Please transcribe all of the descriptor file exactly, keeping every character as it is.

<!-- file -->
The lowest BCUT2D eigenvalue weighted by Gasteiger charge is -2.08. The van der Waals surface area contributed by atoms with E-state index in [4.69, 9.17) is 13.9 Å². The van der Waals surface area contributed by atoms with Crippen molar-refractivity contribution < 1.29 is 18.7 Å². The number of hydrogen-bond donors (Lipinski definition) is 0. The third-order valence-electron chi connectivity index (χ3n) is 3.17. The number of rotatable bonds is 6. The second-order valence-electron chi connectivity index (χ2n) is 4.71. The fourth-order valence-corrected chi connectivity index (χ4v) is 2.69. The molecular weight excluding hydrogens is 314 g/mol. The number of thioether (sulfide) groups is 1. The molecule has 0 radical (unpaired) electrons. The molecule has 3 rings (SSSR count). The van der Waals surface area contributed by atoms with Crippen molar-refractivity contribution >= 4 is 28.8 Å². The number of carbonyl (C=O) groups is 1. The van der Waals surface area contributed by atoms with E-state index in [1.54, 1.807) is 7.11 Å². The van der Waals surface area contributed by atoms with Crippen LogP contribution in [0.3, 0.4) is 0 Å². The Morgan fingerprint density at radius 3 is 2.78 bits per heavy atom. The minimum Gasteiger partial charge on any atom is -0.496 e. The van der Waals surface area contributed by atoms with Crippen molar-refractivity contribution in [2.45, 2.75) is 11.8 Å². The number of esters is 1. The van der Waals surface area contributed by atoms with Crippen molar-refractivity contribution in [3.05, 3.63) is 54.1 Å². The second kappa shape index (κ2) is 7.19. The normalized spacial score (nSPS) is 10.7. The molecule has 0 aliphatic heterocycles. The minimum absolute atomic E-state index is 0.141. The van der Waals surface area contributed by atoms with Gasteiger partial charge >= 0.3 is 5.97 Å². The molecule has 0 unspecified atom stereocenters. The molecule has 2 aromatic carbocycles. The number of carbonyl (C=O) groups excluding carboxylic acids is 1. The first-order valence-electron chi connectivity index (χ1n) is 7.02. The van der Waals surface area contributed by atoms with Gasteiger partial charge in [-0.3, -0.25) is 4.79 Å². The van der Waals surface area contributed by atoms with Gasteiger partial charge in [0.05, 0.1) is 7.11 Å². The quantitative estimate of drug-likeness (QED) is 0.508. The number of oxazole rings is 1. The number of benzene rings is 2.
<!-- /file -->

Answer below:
The lowest BCUT2D eigenvalue weighted by Gasteiger charge is -2.08. The van der Waals surface area contributed by atoms with E-state index in [4.69, 9.17) is 13.9 Å². The van der Waals surface area contributed by atoms with Crippen molar-refractivity contribution < 1.29 is 18.7 Å². The number of hydrogen-bond donors (Lipinski definition) is 0. The third-order valence-electron chi connectivity index (χ3n) is 3.17. The number of rotatable bonds is 6. The second-order valence-electron chi connectivity index (χ2n) is 4.71. The fourth-order valence-corrected chi connectivity index (χ4v) is 2.69. The molecular weight excluding hydrogens is 314 g/mol. The number of thioether (sulfide) groups is 1. The molecule has 0 radical (unpaired) electrons. The molecule has 3 rings (SSSR count). The van der Waals surface area contributed by atoms with Crippen molar-refractivity contribution >= 4 is 28.8 Å². The number of carbonyl (C=O) groups is 1. The van der Waals surface area contributed by atoms with E-state index in [1.54, 1.807) is 7.11 Å². The van der Waals surface area contributed by atoms with Crippen LogP contribution in [0.3, 0.4) is 0 Å². The Morgan fingerprint density at radius 3 is 2.78 bits per heavy atom. The minimum Gasteiger partial charge on any atom is -0.496 e. The van der Waals surface area contributed by atoms with Crippen molar-refractivity contribution in [2.45, 2.75) is 11.8 Å². The number of esters is 1. The van der Waals surface area contributed by atoms with Crippen molar-refractivity contribution in [3.05, 3.63) is 54.1 Å². The second kappa shape index (κ2) is 7.19. The normalized spacial score (nSPS) is 10.7. The molecule has 0 aliphatic heterocycles. The minimum absolute atomic E-state index is 0.141. The van der Waals surface area contributed by atoms with Gasteiger partial charge >= 0.3 is 5.97 Å². The molecule has 0 unspecified atom stereocenters. The molecule has 2 aromatic carbocycles. The number of carbonyl (C=O) groups excluding carboxylic acids is 1. The first-order valence-electron chi connectivity index (χ1n) is 7.02. The van der Waals surface area contributed by atoms with Gasteiger partial charge in [-0.3, -0.25) is 4.79 Å². The van der Waals surface area contributed by atoms with Gasteiger partial charge in [0.05, 0.1) is 7.11 Å². The quantitative estimate of drug-likeness (QED) is 0.508. The number of oxazole rings is 1. The number of benzene rings is 2.